The festival has been voted as one of the top events in the southeast and is known for its community patriotism and nostalgic atmosphere. Various entertainment and activities will take place throughout the historic district on all three days. Doc’s Front Porch sponsored by Ferguson Enterprises will feature a variety of storytellers and musicians on the plaza at the International Storytelling Center.  The Main Stage will also feature entertainment each evening from 6 to 10 p.m. including The Beach Nite Band on Thursday, White Top Mountain Band and Blue Foxx on Friday and Jackdaw’s 7 and Amythyst Kiah on Saturday.  The festival will also host nearly 70 vendors, showcasing local handmade wares and a variety of marketplace items available. And of course, there will be some great festival food vendors serving a variety of foods from BBQ to funnel cakes.

 A new attraction for children and families this year will be the First Tennessee Foundation #OnlyInJonesborough Discovery Park located behind the Storytelling Center. There you will find lots of hands-on ways to experience activities only found in Jonesborough including McKinney Center art and performance classes, Oak Hill School sessions, period games from the Heritage Alliance and more. Visit Discovery Park on Friday and Saturday from noon to 8 p.m. and see what all Jonesborough has to discover.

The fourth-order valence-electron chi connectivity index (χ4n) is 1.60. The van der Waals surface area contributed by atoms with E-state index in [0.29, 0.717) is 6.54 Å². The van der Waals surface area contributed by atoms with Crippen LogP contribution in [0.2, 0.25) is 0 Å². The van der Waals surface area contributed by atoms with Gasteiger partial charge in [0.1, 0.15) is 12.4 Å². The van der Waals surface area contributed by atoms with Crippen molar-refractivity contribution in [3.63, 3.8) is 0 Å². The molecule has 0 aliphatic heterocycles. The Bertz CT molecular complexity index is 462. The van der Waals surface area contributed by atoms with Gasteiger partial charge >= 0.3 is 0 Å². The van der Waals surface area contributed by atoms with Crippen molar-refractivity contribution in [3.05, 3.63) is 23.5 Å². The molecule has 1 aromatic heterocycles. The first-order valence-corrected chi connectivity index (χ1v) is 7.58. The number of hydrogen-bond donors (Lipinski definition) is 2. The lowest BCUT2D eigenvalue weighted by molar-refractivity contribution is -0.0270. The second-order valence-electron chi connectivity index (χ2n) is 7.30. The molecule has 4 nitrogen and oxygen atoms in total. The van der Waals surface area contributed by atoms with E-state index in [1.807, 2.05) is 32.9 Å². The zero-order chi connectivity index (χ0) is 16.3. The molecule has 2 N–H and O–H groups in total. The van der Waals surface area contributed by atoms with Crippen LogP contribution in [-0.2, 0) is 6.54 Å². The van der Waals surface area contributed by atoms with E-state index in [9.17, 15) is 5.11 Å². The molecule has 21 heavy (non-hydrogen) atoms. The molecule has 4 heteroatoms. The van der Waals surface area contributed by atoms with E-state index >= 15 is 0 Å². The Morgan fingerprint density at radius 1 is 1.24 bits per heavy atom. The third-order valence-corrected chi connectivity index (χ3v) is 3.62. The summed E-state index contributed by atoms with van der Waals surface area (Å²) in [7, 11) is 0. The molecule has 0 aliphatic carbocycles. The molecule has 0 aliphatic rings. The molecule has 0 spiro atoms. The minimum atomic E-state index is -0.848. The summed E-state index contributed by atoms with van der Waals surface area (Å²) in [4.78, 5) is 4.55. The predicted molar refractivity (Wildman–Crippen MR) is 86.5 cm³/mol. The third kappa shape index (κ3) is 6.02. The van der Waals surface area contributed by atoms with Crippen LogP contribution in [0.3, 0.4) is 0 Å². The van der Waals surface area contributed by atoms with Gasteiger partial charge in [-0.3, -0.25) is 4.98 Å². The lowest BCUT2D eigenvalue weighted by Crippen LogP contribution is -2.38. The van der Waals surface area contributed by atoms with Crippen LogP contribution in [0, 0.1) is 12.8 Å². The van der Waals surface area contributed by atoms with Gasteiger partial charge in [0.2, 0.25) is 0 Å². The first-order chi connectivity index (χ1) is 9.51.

The Tri-State Antique Power Association will have a variety of vintage tractors and equipment on display downtown.  The eating contests will also return beginning with the Pepper Eating Contest on Friday at 5 p.m., the Olde Town Pancake Eating Contest on Saturday following the parade and the newest addition includes the Bull Dog Hot Dog Eating Contest on Saturday at 5 p.m.


The Jonesborough Repertory Theatre will also present its ever-popular 1940s USO Show with performances scheduled all weekend. And the Saratoga Social Connection will give folks a chance to relax, recharge their devices with free Wi-Fi and connect to Jonesborough’s social media accounts.

  Parking and shuttles are available at the Jonesborough Middle School for $5 per car. For a complete event schedule or for more information on the 46th Annual Jonesborough Days Festival, call 423.753.1010 or visit Jonesborough Days on Facebook.